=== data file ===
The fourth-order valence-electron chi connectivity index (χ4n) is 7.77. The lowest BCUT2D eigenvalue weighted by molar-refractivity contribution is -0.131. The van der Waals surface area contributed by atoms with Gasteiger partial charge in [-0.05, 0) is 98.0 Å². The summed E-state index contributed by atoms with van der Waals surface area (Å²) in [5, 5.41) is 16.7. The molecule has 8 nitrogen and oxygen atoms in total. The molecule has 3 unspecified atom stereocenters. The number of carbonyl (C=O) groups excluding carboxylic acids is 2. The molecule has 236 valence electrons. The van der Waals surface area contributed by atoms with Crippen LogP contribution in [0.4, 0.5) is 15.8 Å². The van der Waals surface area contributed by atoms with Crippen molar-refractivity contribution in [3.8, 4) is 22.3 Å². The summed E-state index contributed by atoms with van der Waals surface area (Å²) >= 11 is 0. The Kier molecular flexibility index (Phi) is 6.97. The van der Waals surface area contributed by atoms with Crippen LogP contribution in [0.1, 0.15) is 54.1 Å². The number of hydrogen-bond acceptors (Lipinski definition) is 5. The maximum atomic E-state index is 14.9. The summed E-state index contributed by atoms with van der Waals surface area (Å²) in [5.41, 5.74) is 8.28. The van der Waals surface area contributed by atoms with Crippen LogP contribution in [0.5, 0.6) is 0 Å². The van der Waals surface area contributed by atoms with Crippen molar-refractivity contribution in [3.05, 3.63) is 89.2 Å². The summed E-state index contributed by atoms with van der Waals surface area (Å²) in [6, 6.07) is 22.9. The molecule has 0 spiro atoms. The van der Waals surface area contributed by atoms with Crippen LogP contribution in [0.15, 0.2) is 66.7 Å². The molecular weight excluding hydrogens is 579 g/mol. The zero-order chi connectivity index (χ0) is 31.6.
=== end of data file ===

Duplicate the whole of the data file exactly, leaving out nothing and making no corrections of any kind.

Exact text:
The fourth-order valence-electron chi connectivity index (χ4n) is 7.77. The lowest BCUT2D eigenvalue weighted by molar-refractivity contribution is -0.131. The van der Waals surface area contributed by atoms with Gasteiger partial charge in [-0.05, 0) is 98.0 Å². The summed E-state index contributed by atoms with van der Waals surface area (Å²) in [5, 5.41) is 16.7. The molecule has 8 nitrogen and oxygen atoms in total. The molecule has 3 unspecified atom stereocenters. The number of carbonyl (C=O) groups excluding carboxylic acids is 2. The molecule has 236 valence electrons. The van der Waals surface area contributed by atoms with Crippen LogP contribution in [0.4, 0.5) is 15.8 Å². The van der Waals surface area contributed by atoms with Crippen molar-refractivity contribution in [3.8, 4) is 22.3 Å². The summed E-state index contributed by atoms with van der Waals surface area (Å²) >= 11 is 0. The Kier molecular flexibility index (Phi) is 6.97. The van der Waals surface area contributed by atoms with Crippen LogP contribution in [0.1, 0.15) is 54.1 Å². The number of hydrogen-bond acceptors (Lipinski definition) is 5. The maximum atomic E-state index is 14.9. The summed E-state index contributed by atoms with van der Waals surface area (Å²) in [5.41, 5.74) is 8.28. The van der Waals surface area contributed by atoms with Crippen LogP contribution in [0.5, 0.6) is 0 Å². The van der Waals surface area contributed by atoms with Crippen molar-refractivity contribution in [3.05, 3.63) is 89.2 Å². The summed E-state index contributed by atoms with van der Waals surface area (Å²) in [6, 6.07) is 22.9. The molecule has 0 spiro atoms. The van der Waals surface area contributed by atoms with Crippen LogP contribution in [0.15, 0.2) is 66.7 Å². The molecular weight excluding hydrogens is 579 g/mol. The zero-order chi connectivity index (χ0) is 31.6.